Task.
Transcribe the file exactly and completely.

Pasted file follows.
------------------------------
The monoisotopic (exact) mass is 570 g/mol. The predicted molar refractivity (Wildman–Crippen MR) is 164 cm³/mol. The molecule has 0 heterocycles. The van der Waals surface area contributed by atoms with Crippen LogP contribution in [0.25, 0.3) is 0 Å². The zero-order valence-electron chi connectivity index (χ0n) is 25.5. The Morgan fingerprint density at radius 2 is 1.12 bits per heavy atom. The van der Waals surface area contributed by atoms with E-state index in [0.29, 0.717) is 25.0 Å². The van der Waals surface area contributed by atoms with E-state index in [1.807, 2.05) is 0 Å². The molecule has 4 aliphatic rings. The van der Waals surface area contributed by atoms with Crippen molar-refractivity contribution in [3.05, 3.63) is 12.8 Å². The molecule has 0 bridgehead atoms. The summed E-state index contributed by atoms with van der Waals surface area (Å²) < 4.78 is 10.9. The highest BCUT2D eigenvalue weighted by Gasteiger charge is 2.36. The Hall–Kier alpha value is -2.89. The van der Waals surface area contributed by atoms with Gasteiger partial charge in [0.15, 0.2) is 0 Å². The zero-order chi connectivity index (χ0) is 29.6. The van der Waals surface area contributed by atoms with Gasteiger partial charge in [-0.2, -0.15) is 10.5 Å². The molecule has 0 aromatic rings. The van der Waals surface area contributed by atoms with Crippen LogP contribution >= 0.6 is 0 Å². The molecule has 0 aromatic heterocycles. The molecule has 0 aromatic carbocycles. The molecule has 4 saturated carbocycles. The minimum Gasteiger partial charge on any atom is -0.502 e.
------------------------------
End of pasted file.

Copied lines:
The monoisotopic (exact) mass is 570 g/mol. The predicted molar refractivity (Wildman–Crippen MR) is 164 cm³/mol. The molecule has 0 heterocycles. The van der Waals surface area contributed by atoms with Crippen LogP contribution in [0.25, 0.3) is 0 Å². The zero-order valence-electron chi connectivity index (χ0n) is 25.5. The Morgan fingerprint density at radius 2 is 1.12 bits per heavy atom. The van der Waals surface area contributed by atoms with E-state index in [0.29, 0.717) is 25.0 Å². The van der Waals surface area contributed by atoms with E-state index in [1.807, 2.05) is 0 Å². The molecule has 4 aliphatic rings. The van der Waals surface area contributed by atoms with Crippen molar-refractivity contribution in [3.05, 3.63) is 12.8 Å². The molecule has 0 bridgehead atoms. The summed E-state index contributed by atoms with van der Waals surface area (Å²) < 4.78 is 10.9. The highest BCUT2D eigenvalue weighted by Gasteiger charge is 2.36. The Hall–Kier alpha value is -2.89. The van der Waals surface area contributed by atoms with Gasteiger partial charge in [0.15, 0.2) is 0 Å². The zero-order chi connectivity index (χ0) is 29.6. The van der Waals surface area contributed by atoms with Gasteiger partial charge in [-0.2, -0.15) is 10.5 Å². The molecule has 0 aromatic rings. The van der Waals surface area contributed by atoms with Crippen LogP contribution >= 0.6 is 0 Å². The molecule has 0 aromatic heterocycles. The molecule has 0 aromatic carbocycles. The molecule has 4 saturated carbocycles. The minimum Gasteiger partial charge on any atom is -0.502 e.